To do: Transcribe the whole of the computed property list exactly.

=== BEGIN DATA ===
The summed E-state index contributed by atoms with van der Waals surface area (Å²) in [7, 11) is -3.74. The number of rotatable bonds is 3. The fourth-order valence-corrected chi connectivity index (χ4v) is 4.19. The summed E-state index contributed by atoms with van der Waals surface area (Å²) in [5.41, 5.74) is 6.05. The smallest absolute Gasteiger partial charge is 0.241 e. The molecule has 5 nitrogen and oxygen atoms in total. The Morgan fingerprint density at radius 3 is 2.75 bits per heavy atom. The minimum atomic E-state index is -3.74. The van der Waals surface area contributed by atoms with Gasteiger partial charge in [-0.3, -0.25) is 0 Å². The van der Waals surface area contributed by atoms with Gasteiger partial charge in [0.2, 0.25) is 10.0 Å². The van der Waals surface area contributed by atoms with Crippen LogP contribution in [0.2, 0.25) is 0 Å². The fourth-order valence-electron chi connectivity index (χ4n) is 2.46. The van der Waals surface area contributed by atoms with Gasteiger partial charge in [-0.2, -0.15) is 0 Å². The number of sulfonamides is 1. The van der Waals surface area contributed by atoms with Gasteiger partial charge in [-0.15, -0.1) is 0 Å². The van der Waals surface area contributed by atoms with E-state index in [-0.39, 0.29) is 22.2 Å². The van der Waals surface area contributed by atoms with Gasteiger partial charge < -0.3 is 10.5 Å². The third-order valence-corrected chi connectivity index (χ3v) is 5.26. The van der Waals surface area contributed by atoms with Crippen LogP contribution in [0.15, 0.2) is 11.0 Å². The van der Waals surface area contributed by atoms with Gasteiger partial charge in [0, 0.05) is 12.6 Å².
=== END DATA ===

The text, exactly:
The summed E-state index contributed by atoms with van der Waals surface area (Å²) in [7, 11) is -3.74. The number of rotatable bonds is 3. The fourth-order valence-corrected chi connectivity index (χ4v) is 4.19. The summed E-state index contributed by atoms with van der Waals surface area (Å²) in [5.41, 5.74) is 6.05. The smallest absolute Gasteiger partial charge is 0.241 e. The molecule has 5 nitrogen and oxygen atoms in total. The Morgan fingerprint density at radius 3 is 2.75 bits per heavy atom. The minimum atomic E-state index is -3.74. The van der Waals surface area contributed by atoms with Gasteiger partial charge in [-0.3, -0.25) is 0 Å². The van der Waals surface area contributed by atoms with Gasteiger partial charge in [0.2, 0.25) is 10.0 Å². The van der Waals surface area contributed by atoms with Crippen LogP contribution in [0.2, 0.25) is 0 Å². The fourth-order valence-electron chi connectivity index (χ4n) is 2.46. The van der Waals surface area contributed by atoms with Gasteiger partial charge in [-0.2, -0.15) is 0 Å². The number of sulfonamides is 1. The van der Waals surface area contributed by atoms with Gasteiger partial charge in [-0.15, -0.1) is 0 Å². The van der Waals surface area contributed by atoms with E-state index in [-0.39, 0.29) is 22.2 Å². The van der Waals surface area contributed by atoms with Gasteiger partial charge < -0.3 is 10.5 Å². The third-order valence-corrected chi connectivity index (χ3v) is 5.26. The van der Waals surface area contributed by atoms with Crippen LogP contribution in [0.15, 0.2) is 11.0 Å². The van der Waals surface area contributed by atoms with Gasteiger partial charge in [0, 0.05) is 12.6 Å².